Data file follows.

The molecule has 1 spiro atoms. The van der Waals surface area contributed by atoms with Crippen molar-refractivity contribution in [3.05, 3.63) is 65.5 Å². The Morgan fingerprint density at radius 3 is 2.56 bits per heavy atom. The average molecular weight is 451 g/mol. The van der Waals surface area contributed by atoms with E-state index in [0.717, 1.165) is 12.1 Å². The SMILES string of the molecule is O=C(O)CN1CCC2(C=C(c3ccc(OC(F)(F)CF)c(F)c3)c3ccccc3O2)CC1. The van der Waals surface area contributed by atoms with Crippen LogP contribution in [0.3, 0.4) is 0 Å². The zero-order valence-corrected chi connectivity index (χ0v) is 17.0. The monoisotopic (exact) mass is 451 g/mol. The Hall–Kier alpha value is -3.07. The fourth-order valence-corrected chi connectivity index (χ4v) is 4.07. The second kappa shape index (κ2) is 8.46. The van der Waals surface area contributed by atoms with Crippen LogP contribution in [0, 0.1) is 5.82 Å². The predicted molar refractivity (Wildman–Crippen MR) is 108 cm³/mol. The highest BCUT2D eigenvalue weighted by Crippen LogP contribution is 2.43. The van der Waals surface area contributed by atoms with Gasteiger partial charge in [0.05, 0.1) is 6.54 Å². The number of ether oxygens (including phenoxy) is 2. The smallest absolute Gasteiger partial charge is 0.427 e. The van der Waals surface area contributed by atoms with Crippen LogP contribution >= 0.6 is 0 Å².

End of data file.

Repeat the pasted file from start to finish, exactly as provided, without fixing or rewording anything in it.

The molecule has 1 spiro atoms. The van der Waals surface area contributed by atoms with Crippen molar-refractivity contribution in [3.05, 3.63) is 65.5 Å². The Morgan fingerprint density at radius 3 is 2.56 bits per heavy atom. The average molecular weight is 451 g/mol. The van der Waals surface area contributed by atoms with E-state index in [0.717, 1.165) is 12.1 Å². The SMILES string of the molecule is O=C(O)CN1CCC2(C=C(c3ccc(OC(F)(F)CF)c(F)c3)c3ccccc3O2)CC1. The van der Waals surface area contributed by atoms with Crippen LogP contribution in [0.3, 0.4) is 0 Å². The zero-order valence-corrected chi connectivity index (χ0v) is 17.0. The monoisotopic (exact) mass is 451 g/mol. The Hall–Kier alpha value is -3.07. The fourth-order valence-corrected chi connectivity index (χ4v) is 4.07. The second kappa shape index (κ2) is 8.46. The van der Waals surface area contributed by atoms with Crippen LogP contribution in [0, 0.1) is 5.82 Å². The predicted molar refractivity (Wildman–Crippen MR) is 108 cm³/mol. The highest BCUT2D eigenvalue weighted by Crippen LogP contribution is 2.43. The van der Waals surface area contributed by atoms with Gasteiger partial charge in [0.05, 0.1) is 6.54 Å². The number of ether oxygens (including phenoxy) is 2. The smallest absolute Gasteiger partial charge is 0.427 e. The van der Waals surface area contributed by atoms with Crippen LogP contribution >= 0.6 is 0 Å².